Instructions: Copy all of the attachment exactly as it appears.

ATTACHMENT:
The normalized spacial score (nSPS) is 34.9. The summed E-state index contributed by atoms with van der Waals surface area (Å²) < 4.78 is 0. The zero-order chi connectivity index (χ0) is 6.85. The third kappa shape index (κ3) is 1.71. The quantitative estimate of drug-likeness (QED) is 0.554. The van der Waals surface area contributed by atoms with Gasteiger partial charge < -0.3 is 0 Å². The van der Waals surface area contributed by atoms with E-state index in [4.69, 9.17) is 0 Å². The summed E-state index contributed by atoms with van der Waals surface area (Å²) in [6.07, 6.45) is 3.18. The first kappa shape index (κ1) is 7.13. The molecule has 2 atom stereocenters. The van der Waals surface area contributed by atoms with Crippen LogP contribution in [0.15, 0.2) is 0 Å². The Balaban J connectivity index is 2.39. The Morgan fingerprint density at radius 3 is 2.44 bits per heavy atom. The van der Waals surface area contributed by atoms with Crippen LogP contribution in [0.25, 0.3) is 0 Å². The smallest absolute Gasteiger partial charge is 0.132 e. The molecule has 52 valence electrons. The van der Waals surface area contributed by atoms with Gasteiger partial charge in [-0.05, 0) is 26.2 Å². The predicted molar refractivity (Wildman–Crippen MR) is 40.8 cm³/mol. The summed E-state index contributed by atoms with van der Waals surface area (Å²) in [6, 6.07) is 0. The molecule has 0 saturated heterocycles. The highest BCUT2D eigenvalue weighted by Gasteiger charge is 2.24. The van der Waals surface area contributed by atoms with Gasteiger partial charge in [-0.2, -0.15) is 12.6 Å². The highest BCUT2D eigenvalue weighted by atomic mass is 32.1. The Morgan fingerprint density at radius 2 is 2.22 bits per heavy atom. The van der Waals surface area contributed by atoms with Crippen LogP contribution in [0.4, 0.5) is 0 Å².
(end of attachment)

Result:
The normalized spacial score (nSPS) is 34.9. The summed E-state index contributed by atoms with van der Waals surface area (Å²) < 4.78 is 0. The zero-order chi connectivity index (χ0) is 6.85. The third kappa shape index (κ3) is 1.71. The quantitative estimate of drug-likeness (QED) is 0.554. The van der Waals surface area contributed by atoms with Gasteiger partial charge < -0.3 is 0 Å². The van der Waals surface area contributed by atoms with E-state index in [4.69, 9.17) is 0 Å². The summed E-state index contributed by atoms with van der Waals surface area (Å²) in [6.07, 6.45) is 3.18. The first kappa shape index (κ1) is 7.13. The molecule has 2 atom stereocenters. The van der Waals surface area contributed by atoms with Crippen LogP contribution in [0.15, 0.2) is 0 Å². The Balaban J connectivity index is 2.39. The Morgan fingerprint density at radius 3 is 2.44 bits per heavy atom. The van der Waals surface area contributed by atoms with Crippen LogP contribution in [0.25, 0.3) is 0 Å². The smallest absolute Gasteiger partial charge is 0.132 e. The molecule has 52 valence electrons. The van der Waals surface area contributed by atoms with Gasteiger partial charge in [-0.05, 0) is 26.2 Å². The predicted molar refractivity (Wildman–Crippen MR) is 40.8 cm³/mol. The summed E-state index contributed by atoms with van der Waals surface area (Å²) in [6, 6.07) is 0. The molecule has 0 saturated heterocycles. The highest BCUT2D eigenvalue weighted by Gasteiger charge is 2.24. The van der Waals surface area contributed by atoms with Gasteiger partial charge in [-0.2, -0.15) is 12.6 Å². The highest BCUT2D eigenvalue weighted by atomic mass is 32.1. The Morgan fingerprint density at radius 2 is 2.22 bits per heavy atom. The van der Waals surface area contributed by atoms with Crippen LogP contribution in [0.4, 0.5) is 0 Å².